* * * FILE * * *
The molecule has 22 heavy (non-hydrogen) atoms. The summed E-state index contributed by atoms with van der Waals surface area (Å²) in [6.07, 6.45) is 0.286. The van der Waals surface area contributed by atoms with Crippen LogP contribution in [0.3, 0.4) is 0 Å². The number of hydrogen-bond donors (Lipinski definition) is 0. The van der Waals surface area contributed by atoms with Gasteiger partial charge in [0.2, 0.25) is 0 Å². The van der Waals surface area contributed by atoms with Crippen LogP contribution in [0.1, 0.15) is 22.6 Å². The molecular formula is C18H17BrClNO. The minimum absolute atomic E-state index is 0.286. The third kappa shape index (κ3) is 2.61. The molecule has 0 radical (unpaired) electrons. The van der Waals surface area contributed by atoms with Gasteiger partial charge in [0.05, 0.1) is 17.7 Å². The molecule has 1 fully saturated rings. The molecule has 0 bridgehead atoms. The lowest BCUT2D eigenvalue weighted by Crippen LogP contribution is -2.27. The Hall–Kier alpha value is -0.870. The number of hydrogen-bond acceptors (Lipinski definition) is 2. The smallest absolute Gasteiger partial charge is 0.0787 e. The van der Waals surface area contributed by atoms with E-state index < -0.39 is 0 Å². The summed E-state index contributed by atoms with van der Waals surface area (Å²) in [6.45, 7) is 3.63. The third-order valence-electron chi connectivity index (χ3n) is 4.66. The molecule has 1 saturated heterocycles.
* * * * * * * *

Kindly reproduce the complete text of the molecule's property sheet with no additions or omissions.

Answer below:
The molecule has 22 heavy (non-hydrogen) atoms. The summed E-state index contributed by atoms with van der Waals surface area (Å²) in [6.07, 6.45) is 0.286. The van der Waals surface area contributed by atoms with Crippen LogP contribution in [0.3, 0.4) is 0 Å². The number of hydrogen-bond donors (Lipinski definition) is 0. The van der Waals surface area contributed by atoms with Gasteiger partial charge in [0.2, 0.25) is 0 Å². The van der Waals surface area contributed by atoms with Crippen LogP contribution in [0.1, 0.15) is 22.6 Å². The molecular formula is C18H17BrClNO. The minimum absolute atomic E-state index is 0.286. The third kappa shape index (κ3) is 2.61. The molecule has 0 radical (unpaired) electrons. The van der Waals surface area contributed by atoms with Gasteiger partial charge in [0.05, 0.1) is 17.7 Å². The molecule has 1 fully saturated rings. The molecule has 0 bridgehead atoms. The lowest BCUT2D eigenvalue weighted by Crippen LogP contribution is -2.27. The Hall–Kier alpha value is -0.870. The number of hydrogen-bond acceptors (Lipinski definition) is 2. The smallest absolute Gasteiger partial charge is 0.0787 e. The van der Waals surface area contributed by atoms with E-state index < -0.39 is 0 Å². The summed E-state index contributed by atoms with van der Waals surface area (Å²) in [6.45, 7) is 3.63. The third-order valence-electron chi connectivity index (χ3n) is 4.66. The molecule has 1 saturated heterocycles.